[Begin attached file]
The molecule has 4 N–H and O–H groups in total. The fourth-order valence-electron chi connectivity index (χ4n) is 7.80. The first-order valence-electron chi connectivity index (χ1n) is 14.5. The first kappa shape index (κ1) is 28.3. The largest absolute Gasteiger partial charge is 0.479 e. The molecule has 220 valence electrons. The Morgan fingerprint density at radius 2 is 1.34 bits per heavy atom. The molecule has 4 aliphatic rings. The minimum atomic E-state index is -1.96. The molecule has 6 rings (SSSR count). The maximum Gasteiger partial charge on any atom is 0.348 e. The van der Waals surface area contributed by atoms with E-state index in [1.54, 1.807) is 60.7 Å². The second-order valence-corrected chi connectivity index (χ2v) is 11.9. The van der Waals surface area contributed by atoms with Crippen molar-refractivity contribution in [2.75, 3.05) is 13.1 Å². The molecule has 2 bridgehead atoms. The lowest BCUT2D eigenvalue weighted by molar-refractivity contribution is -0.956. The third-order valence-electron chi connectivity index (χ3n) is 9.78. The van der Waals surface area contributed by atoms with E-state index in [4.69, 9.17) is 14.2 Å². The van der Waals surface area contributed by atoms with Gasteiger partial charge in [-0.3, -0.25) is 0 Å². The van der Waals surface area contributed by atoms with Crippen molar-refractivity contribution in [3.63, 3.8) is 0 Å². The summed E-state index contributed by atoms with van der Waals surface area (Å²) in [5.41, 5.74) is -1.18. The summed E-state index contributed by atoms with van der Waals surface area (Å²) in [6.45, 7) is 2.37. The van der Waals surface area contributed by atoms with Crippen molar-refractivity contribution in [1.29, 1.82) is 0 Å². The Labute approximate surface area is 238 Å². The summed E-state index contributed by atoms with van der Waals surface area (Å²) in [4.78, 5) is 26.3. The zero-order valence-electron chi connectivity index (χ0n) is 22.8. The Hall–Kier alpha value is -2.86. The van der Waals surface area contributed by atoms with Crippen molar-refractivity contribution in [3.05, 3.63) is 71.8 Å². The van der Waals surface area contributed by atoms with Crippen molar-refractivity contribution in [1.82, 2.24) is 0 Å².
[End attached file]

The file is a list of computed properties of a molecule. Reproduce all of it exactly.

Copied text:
The molecule has 4 N–H and O–H groups in total. The fourth-order valence-electron chi connectivity index (χ4n) is 7.80. The first-order valence-electron chi connectivity index (χ1n) is 14.5. The first kappa shape index (κ1) is 28.3. The largest absolute Gasteiger partial charge is 0.479 e. The molecule has 220 valence electrons. The Morgan fingerprint density at radius 2 is 1.34 bits per heavy atom. The molecule has 4 aliphatic rings. The minimum atomic E-state index is -1.96. The molecule has 6 rings (SSSR count). The maximum Gasteiger partial charge on any atom is 0.348 e. The van der Waals surface area contributed by atoms with E-state index in [1.54, 1.807) is 60.7 Å². The second-order valence-corrected chi connectivity index (χ2v) is 11.9. The van der Waals surface area contributed by atoms with Crippen molar-refractivity contribution in [2.75, 3.05) is 13.1 Å². The molecule has 2 bridgehead atoms. The lowest BCUT2D eigenvalue weighted by molar-refractivity contribution is -0.956. The third-order valence-electron chi connectivity index (χ3n) is 9.78. The van der Waals surface area contributed by atoms with E-state index in [4.69, 9.17) is 14.2 Å². The van der Waals surface area contributed by atoms with Gasteiger partial charge in [-0.3, -0.25) is 0 Å². The van der Waals surface area contributed by atoms with Crippen molar-refractivity contribution in [3.63, 3.8) is 0 Å². The summed E-state index contributed by atoms with van der Waals surface area (Å²) in [5.41, 5.74) is -1.18. The summed E-state index contributed by atoms with van der Waals surface area (Å²) in [6.45, 7) is 2.37. The van der Waals surface area contributed by atoms with Crippen molar-refractivity contribution in [1.29, 1.82) is 0 Å². The Labute approximate surface area is 238 Å². The summed E-state index contributed by atoms with van der Waals surface area (Å²) in [4.78, 5) is 26.3. The zero-order valence-electron chi connectivity index (χ0n) is 22.8. The Hall–Kier alpha value is -2.86. The van der Waals surface area contributed by atoms with Crippen molar-refractivity contribution in [3.05, 3.63) is 71.8 Å². The van der Waals surface area contributed by atoms with Crippen molar-refractivity contribution in [1.82, 2.24) is 0 Å².